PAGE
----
In this publication the development is traced of two sections of the chapter on "Homicide" of the penal code of the Qing dynasty (1644-1912), Murder and Homicide of an Adulterer. The former deals with premeditated homicide where there is no difference in status, social or family relations between murderer and victim, while in the latter we find the husband who kills his wife and her paramour when caught in the act. In that case, the husband was immune from prosecution, provided that he commited the act at the time and at the site.
The first section developed in a clear and intelligent way, with in general some logical provisions being added from the beginning till the end of the dynasty. The second section, however, was enriched by 34 additional articles through legislation and judicial practice, which with a view to promoting moral purity in society, gradually circumvented the original restrictions to the husband's fury.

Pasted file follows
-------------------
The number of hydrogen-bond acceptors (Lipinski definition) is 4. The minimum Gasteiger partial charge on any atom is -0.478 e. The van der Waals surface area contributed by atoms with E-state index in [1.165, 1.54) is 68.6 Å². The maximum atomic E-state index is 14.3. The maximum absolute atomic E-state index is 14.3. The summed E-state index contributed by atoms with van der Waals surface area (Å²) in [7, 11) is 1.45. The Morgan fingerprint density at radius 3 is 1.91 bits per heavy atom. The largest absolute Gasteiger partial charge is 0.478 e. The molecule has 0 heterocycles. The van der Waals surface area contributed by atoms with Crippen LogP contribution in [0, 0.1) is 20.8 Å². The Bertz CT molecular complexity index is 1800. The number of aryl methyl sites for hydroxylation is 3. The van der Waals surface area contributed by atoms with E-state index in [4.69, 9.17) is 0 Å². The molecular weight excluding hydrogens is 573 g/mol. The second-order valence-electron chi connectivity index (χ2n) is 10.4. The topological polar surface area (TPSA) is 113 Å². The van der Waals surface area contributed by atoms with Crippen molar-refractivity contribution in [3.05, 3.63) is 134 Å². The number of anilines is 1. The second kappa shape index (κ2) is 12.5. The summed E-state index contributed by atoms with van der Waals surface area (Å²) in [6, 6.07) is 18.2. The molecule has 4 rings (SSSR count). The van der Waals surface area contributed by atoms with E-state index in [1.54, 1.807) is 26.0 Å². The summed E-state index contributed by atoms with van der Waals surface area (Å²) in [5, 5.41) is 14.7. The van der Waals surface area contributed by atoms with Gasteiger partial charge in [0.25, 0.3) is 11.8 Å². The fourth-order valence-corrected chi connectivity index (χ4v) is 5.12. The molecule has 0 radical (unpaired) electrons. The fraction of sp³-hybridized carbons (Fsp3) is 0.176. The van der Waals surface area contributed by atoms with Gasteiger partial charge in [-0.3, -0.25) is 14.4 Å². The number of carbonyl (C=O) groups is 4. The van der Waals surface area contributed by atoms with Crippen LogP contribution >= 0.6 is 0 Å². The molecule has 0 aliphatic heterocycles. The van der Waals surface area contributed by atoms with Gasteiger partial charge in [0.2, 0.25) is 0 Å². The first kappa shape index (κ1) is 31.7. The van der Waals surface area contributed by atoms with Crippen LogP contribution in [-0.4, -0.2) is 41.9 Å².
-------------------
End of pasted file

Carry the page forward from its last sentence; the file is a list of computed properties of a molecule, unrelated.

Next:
Consequently, by accentuating the husband's important status and for the sake of maintaining the established hierarchy in society, that section changed into a bad and cruel part of the law, turning the husband's behaviour from an excusable exception into morally justified conduct, and likewise the woman's misbehaviour into a mortal sin. This has all been confirmed by the motivation of the legislation and sentences of the cases.